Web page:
Wednesday, January 6, 2010

What Do You Do In The Winter? Part 1

Many golfers view the golf season in Wisconsin as beginning just before Memorial Day and ending soon after Labor Day. A few hearty souls are willing to brave the cold and extend the season from April to November. Rarely are we able to play meaningful golf beyond these times. Due to the seasonal nature of golf in Wisconsin, many in the golf industry are often asked the question, "So, what do you do all winter?" This question has been answered many ways by many different people. Perhaps my favorite answer has been provided by a veteran superintendent, who after growing tired of the question, simply replies, "Nothing."

While it is true that the grass no longer needs mowing as winter approaches and staff is reduced to minimal levels, there is certainly much to get done. In fact, after most golfers have left the course, much work remains before frost enters the ground and heavy snows make the course impassible. If you haven't already, take some time to review some of the earlier blog entries which highlight some of the golf course staff's late fall projects which usually don't end until mid-December.
When winter finally arrives, a large portion of the staff's talents are utilized in the area of equipment maintenance. Equipment maintenance can be broken down into two main categories, machine maintenance and cutting unit maintenance.

Well-maintained machinery is cornerstone to maintaining a golf course in top condition. The golf maintenance operation is responsible for maintaining 27 holes in superb condition on daily basis. In order to ensure that each individual piece of equipment is functioning its best each time it leaves the shop, our equipment technician must thoroughly inspect and service each all equipment multiple times throughout the year. Winter affords us the greatest opportunity to make the most comprehensive inspection which includes troubleshooting any malfunctions, ordering the necessary parts, changing all the required fluids, and performing all the necessary lubrications. This is no small order as some pieces of equipment possess engines as sophisticated as a new car and far exceed a new car's purchasing price. This task increases in scope when one considers that the core of our equipment fleet consists of 6 tractors, 6 fairway mowers, 2 rough mowers, 15 walking green and tee mowers, 10 riding green mowers, 4 sprayers, 20 golf carts, 12 heavy-duty utility vehicles and many more smaller mowers and hand held equipment such as weed whackers. Even more daunting is the fact that the equipment varies in age from 35 years old to only a year old. It goes without saying that finding a replacement clutch for a 1986 club car golf cart that was discontinued in 1993 can quickly become a time consuming headache.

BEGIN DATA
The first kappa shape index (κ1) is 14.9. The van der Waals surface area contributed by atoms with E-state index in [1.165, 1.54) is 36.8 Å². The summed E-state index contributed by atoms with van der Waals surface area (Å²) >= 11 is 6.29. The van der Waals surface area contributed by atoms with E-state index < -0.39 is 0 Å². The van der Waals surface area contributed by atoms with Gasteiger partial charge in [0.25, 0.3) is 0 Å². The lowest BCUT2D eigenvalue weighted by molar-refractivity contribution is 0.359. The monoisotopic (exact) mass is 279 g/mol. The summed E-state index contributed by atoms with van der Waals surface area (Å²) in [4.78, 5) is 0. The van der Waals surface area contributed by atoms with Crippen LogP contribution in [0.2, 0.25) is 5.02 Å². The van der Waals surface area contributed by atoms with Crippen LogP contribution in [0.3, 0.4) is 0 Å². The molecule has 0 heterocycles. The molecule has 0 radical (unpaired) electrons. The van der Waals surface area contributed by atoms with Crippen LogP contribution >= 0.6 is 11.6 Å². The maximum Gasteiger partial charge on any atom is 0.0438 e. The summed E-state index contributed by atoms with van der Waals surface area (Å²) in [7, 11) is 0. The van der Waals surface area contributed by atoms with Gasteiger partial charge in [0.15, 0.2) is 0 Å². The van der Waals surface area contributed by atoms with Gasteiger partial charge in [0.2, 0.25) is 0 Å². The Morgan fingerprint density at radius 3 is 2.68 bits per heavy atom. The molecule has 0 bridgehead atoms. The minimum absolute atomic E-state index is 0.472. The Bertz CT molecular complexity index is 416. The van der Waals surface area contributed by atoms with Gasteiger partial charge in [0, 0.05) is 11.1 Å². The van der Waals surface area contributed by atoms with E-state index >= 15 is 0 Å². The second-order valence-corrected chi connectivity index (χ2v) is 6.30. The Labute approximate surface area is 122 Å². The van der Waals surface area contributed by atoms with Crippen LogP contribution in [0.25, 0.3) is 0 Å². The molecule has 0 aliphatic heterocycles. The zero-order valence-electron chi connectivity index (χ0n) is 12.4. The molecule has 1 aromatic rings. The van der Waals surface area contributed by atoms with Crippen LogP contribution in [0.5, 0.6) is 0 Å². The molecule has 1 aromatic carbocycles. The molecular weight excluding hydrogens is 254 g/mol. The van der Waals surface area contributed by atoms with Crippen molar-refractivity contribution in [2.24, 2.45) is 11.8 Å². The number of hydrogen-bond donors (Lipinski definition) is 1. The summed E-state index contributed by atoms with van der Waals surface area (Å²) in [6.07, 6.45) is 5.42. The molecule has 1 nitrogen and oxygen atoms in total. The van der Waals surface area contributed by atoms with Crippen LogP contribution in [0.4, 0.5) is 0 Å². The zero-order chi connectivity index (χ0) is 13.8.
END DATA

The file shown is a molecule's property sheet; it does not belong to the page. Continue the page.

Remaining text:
Equal in importance to machine maintenance is cutting unit maintenance. NSCC employs two types of mowers to groom the course's turf. Rotary mowers, the type of mower that most of us are familiar with from our home lawns, are found on NSCC's larger rough mowers and walk-behind mowers which are used to trim around bunkers and the clubhouse lawn. These mowers are relatively easy to maintain and sharpen. The second type of mower, a reel mower, is used to trim the tightly mowed greens, tees, and fairways. These mowers are found in single reel walk behind units such as our greens mowers, as well as riding units which are comprised of between 3 and 5 reels. These mowers provide the single greatest mechanical component to turfgrass health and quality and are much more compex in their maintenance. Reel mowers are infinitely adjustable in relation to mowing height of the turfgrass. Throughout the course of the season, the height of cut can be raised and lowered depending on environmental and green speed expectations. The mowing height of greens typically remains at between 1/8 to 1/10 of an inch during the peak golf season on bentgrass putting greens. In fact, it is not uncommon for our reel technician to adjust or "tweak" the mowing height only .05" to obtain the desired affect on ball roll speed. In order to better visualize the height of cut on a putting green one must picture the thickness of two pennies stacked on top of one another.
In addition to properly setting the height of cut, our reel technician must verify that each reel maintains a sharp cutting surface. When turfgrass is cut with a dull blade or reel, the grass blade is ripped instead of cleanly cut. Torn grass blades not only give the turf a brown tinge, but also open the turf to fungal infection. Over the course of the winter each of the 105 cutting units at NSCC is thoroughly inspected and sharpened. Our reel technician uses a computerized grinder to guarantee that each reel meets our rigid stantdards. When maintaining turf at these extremely low mowing heights, it is imperative that a highly qualified technician check both the height of cut and quality of cut on a daily basis to ensure the highest quality putting surface possible.

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